Yesterday, I drove to Wharton Point to photograph the Maquoit Bay area. Did you know that Maine’s coastline is 3500 miles long? It was mid-morning and I managed this shot with a slow exposure.
I went to the duck pond this morning to photograph insects but I couldn’t find any. However, I did find dozens of young adult (teen?) frogs. Like most young species they let me get pretty close. Hmm, I wonder if these guys know anything about the missing insects (they are carnivores, after all). You can see some of them at my online Gallery.
Last Thanksgiving I went to a vegan dinner fundraiser for this farm. Yesterday, I had the opportunity to tour it and take photographs. Fortunately, it was cloudy most of the time, eliminating those harsh shadows and high contrast scenes so detrimental to most photography.
Animals are like people in that some are more shy while others are more social. Consequently, I saw the extroverts on this tour.
Factory farms, like slavery, are inhumane. But not raising animals on factory farms goes well beyond animal cruelty. Raising farm animals takes up more land, water, and feed resources than is returned in process meat. Furthermore, factory farming produces large amounts of carbon dioxide and methane, the latter of which produces twenty to eighty-six times the greenhouse effect of carbon dioxide (why does the greenhouse effect of methane vary?). As I have reported in a recent post, factory farming has a greater impact on climate change than all forms of fossil fuel transportation combined.
You can find more of the animals I photographed at my online gallery.
To learn more about Graze in Peace, go to http://grazeinpeace.com
The waves beat against the unyielding rocks. Yet, given enough time, the water wins.
Maine’s coastal rocks are the result of plate tectonics and glaciation. They formed from layers of underground silt subjected to heat and pressure. When the North Atlantic plate rammed the North American plate these rocks were pushed to the surface. Glaciers then added their finishing touches.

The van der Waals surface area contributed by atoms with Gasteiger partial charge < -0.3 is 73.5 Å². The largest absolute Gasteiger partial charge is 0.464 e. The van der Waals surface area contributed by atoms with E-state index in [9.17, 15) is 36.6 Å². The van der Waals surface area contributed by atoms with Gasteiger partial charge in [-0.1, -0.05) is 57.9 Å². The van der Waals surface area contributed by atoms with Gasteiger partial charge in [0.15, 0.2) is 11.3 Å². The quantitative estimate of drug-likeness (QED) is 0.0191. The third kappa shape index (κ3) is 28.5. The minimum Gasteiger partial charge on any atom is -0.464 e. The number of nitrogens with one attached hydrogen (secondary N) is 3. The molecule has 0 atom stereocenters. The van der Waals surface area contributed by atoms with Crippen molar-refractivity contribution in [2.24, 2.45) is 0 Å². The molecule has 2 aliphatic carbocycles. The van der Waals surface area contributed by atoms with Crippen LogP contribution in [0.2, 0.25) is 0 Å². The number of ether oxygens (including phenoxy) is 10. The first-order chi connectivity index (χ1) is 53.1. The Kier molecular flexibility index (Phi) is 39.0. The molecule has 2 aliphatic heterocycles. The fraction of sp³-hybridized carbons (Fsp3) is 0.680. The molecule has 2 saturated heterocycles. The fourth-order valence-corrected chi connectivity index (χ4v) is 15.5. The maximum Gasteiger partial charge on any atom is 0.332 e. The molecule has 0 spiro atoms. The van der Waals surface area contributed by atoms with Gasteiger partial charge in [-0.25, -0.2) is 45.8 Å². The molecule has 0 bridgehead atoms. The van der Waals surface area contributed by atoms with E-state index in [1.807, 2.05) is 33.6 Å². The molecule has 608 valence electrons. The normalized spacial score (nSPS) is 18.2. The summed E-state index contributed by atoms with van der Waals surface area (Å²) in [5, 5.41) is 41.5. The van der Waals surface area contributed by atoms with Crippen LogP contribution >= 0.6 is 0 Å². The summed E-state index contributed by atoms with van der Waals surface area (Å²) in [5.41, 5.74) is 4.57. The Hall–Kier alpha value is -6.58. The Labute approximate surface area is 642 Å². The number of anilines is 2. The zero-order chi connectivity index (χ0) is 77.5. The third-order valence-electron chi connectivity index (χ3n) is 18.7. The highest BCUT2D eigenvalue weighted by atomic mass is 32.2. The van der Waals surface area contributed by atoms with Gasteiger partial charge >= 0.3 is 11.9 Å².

I’ve been going out to walk more as the weather begins to improve. Like so many people around the world who are staying mostly at home these days I’ve been going a little stir crazy. Today, as the temperature approached 50º F I
was feeling a bit lethargic–should I go out on the bike? Absolutely, so I suited up and rode to the Old Port (downtown Portland) section. You can see the route I took with the screenshot taken from my Ride with GPS account. The sky was blue, the wind slight. Traffic was light along Washington Avenue. However, once I approached the park areas toward the Back Cove, it was like a Sunday afternoon. Navigating my way on the cycle/pedestrian path was challenging so as not to hit anyone.
Aside from couples or families with kids, it looked like everyone was keeping
their six foot distances. This was my first foray into the city with all the emergency protocols in place. My first stop was the state pier and the Casco Bay Lines ferry terminal; its service to the islands now cut back.
From there I rode down
Commercial Street and up to the Market/Exchange Street intersection. This is normally a highly congested area with traffic and pedestrians. As you can see, there wasn’t much going on (and holy cow, the Holy Donut Shop was closed!); I pretty much had the streets to myself. From there I rode
up to the next block to Post Office Park on Middle Street. It was pretty empty there, too.
With that I turned around and headed back to the cycle path and, stopping at the Cutter Street Parking lot. There, while eating my power bar, two of Plante’s ferries were offloading and loading construction trucks, from Peaks Island. The entire area was crowded with people, like me, just happy to get out of the house.
After that, a couple of swigs of water and I was off. By the time I got home, I was breathing deeply and my lethargy gone!